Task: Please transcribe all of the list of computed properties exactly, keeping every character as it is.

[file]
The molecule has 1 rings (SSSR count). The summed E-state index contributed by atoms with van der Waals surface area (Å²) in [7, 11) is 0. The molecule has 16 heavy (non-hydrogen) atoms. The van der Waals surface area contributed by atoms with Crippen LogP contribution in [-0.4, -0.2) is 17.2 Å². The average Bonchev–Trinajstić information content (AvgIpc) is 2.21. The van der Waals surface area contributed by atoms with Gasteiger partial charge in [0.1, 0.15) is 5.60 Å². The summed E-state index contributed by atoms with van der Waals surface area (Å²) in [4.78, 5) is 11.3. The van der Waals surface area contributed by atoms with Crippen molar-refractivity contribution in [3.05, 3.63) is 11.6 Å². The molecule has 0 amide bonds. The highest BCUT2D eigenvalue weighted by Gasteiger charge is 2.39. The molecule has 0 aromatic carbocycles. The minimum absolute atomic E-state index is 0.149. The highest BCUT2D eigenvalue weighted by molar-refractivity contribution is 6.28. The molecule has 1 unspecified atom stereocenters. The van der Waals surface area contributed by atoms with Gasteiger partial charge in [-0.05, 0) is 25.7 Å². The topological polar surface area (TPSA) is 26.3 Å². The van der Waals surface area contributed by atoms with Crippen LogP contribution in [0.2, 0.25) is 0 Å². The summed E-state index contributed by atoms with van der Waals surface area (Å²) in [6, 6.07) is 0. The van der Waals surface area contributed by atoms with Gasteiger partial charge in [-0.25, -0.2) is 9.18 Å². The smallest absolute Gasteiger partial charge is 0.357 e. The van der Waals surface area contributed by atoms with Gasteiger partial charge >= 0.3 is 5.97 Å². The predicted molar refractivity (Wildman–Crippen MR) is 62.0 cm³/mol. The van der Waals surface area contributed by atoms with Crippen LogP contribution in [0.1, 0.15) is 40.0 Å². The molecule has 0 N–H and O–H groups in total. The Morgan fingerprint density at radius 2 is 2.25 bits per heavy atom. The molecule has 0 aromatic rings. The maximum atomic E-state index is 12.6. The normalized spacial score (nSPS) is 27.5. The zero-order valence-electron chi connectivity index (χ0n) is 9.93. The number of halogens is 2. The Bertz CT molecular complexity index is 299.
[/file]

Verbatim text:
The molecule has 1 rings (SSSR count). The summed E-state index contributed by atoms with van der Waals surface area (Å²) in [7, 11) is 0. The molecule has 16 heavy (non-hydrogen) atoms. The van der Waals surface area contributed by atoms with Crippen LogP contribution in [-0.4, -0.2) is 17.2 Å². The average Bonchev–Trinajstić information content (AvgIpc) is 2.21. The van der Waals surface area contributed by atoms with Gasteiger partial charge in [0.1, 0.15) is 5.60 Å². The summed E-state index contributed by atoms with van der Waals surface area (Å²) in [4.78, 5) is 11.3. The van der Waals surface area contributed by atoms with Crippen molar-refractivity contribution in [3.05, 3.63) is 11.6 Å². The molecule has 0 amide bonds. The highest BCUT2D eigenvalue weighted by Gasteiger charge is 2.39. The molecule has 0 aromatic carbocycles. The minimum absolute atomic E-state index is 0.149. The highest BCUT2D eigenvalue weighted by molar-refractivity contribution is 6.28. The molecule has 1 unspecified atom stereocenters. The van der Waals surface area contributed by atoms with Gasteiger partial charge in [-0.05, 0) is 25.7 Å². The topological polar surface area (TPSA) is 26.3 Å². The van der Waals surface area contributed by atoms with Crippen LogP contribution in [0.2, 0.25) is 0 Å². The summed E-state index contributed by atoms with van der Waals surface area (Å²) in [6, 6.07) is 0. The van der Waals surface area contributed by atoms with Gasteiger partial charge in [-0.25, -0.2) is 9.18 Å². The smallest absolute Gasteiger partial charge is 0.357 e. The van der Waals surface area contributed by atoms with Gasteiger partial charge >= 0.3 is 5.97 Å². The predicted molar refractivity (Wildman–Crippen MR) is 62.0 cm³/mol. The van der Waals surface area contributed by atoms with Crippen LogP contribution in [0.1, 0.15) is 40.0 Å². The molecule has 0 N–H and O–H groups in total. The Morgan fingerprint density at radius 2 is 2.25 bits per heavy atom. The molecule has 0 aromatic rings. The maximum atomic E-state index is 12.6. The normalized spacial score (nSPS) is 27.5. The zero-order valence-electron chi connectivity index (χ0n) is 9.93. The number of halogens is 2. The Bertz CT molecular complexity index is 299.